"Drought in Africa" by United Nations Photo on flickr

Written by Editor-in-Chief Jodi Jacobson for RH Reality Check. This diary is cross-posted; commenters wishing to engage directly with the author should do so at the original post.

There’s a saying that if you are not part of the solution, then you are part of the problem. When it comes to news that Kenyan families, facing serious drought conditions and unable to feed their families, are now selling their young daughters off to buy food, the United States is a part of the problem.

A big part.

Why?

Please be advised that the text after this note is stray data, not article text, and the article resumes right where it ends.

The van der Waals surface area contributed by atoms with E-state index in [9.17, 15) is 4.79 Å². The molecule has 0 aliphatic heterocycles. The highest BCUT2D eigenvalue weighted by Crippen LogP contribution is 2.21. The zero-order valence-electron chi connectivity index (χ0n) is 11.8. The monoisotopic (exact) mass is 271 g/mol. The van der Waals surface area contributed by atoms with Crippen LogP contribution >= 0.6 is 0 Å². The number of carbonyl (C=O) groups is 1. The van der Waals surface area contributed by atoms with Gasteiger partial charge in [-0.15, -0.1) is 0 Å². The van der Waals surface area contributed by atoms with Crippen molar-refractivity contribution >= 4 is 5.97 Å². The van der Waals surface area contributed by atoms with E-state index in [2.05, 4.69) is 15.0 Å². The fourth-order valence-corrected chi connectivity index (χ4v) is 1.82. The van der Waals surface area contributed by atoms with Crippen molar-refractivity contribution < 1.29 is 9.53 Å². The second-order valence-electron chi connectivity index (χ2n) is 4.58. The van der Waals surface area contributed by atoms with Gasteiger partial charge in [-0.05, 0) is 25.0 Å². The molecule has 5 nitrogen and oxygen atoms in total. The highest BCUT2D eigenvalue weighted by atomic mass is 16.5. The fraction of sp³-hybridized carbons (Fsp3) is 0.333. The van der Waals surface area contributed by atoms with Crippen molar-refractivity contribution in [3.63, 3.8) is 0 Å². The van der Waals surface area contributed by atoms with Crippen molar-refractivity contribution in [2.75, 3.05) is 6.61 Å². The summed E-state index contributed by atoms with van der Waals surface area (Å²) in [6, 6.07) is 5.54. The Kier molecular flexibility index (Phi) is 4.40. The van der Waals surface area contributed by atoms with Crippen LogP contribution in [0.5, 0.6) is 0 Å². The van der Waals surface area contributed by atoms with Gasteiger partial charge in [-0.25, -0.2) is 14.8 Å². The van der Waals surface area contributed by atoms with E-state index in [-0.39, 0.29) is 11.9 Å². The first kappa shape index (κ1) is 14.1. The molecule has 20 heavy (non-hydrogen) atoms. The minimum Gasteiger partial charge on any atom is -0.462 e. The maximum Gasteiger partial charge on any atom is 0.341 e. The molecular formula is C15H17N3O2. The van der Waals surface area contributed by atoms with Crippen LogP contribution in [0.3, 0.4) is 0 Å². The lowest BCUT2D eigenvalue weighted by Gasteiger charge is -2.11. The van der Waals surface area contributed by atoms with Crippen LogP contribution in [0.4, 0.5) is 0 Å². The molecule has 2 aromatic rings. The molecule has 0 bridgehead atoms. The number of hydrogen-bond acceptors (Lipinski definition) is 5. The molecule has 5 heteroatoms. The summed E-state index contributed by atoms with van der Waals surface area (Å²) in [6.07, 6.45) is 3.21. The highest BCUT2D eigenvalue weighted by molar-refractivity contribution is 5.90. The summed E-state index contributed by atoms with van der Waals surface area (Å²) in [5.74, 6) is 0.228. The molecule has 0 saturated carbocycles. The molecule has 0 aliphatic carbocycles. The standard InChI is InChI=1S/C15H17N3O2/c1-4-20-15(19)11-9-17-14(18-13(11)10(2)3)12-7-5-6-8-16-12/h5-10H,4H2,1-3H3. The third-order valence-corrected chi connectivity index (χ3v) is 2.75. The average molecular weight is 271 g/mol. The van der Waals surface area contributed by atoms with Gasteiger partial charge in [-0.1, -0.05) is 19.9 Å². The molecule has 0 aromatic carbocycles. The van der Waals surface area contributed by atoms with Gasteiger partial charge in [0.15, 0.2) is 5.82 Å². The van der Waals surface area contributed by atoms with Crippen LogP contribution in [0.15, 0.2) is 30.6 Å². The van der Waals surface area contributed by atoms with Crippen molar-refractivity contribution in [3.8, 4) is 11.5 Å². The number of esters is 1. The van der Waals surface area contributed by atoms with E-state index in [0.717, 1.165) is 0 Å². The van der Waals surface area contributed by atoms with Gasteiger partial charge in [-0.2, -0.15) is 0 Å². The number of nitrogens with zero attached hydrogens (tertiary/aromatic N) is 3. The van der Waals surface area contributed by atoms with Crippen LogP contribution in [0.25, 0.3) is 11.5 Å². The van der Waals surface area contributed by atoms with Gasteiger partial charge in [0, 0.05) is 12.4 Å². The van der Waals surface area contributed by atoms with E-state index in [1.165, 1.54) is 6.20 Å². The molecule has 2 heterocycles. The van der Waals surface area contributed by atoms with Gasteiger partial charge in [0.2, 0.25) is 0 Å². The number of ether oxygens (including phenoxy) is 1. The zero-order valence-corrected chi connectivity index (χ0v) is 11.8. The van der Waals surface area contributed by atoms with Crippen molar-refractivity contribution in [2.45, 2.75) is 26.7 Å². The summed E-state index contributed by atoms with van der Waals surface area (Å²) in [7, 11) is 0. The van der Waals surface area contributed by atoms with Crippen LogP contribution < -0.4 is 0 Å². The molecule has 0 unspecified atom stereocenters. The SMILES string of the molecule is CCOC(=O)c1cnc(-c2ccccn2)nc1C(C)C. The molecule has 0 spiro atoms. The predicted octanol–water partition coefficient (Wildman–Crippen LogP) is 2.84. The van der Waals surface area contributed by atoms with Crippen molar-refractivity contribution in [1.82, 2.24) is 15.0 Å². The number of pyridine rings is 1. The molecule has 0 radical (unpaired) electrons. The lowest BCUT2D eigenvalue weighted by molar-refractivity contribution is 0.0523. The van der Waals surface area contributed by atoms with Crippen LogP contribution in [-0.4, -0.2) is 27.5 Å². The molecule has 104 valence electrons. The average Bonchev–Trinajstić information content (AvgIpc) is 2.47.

As we reported two weeks back, the GOP and Tea Party majorities in the United States House of Representative are hell-bent on re-imposing the Global Gag Rule on U.S. international family planning assistance in a back and forth on policy that rivals Wimbledon.  And, as we reported in December 2010, House Republicans banded together to kill the International Child Marriage Prevention Act for no apparent reason other than to be ornery and adhere to a baseless ideology. The act would have required the U.S. government to develop an integrated, strategic approach to combating child marriage by promoting the educational, health, economic, social, and legal empowerment of women and girls, using existing resources. As in revenue-neutral, one of the terms du-jour.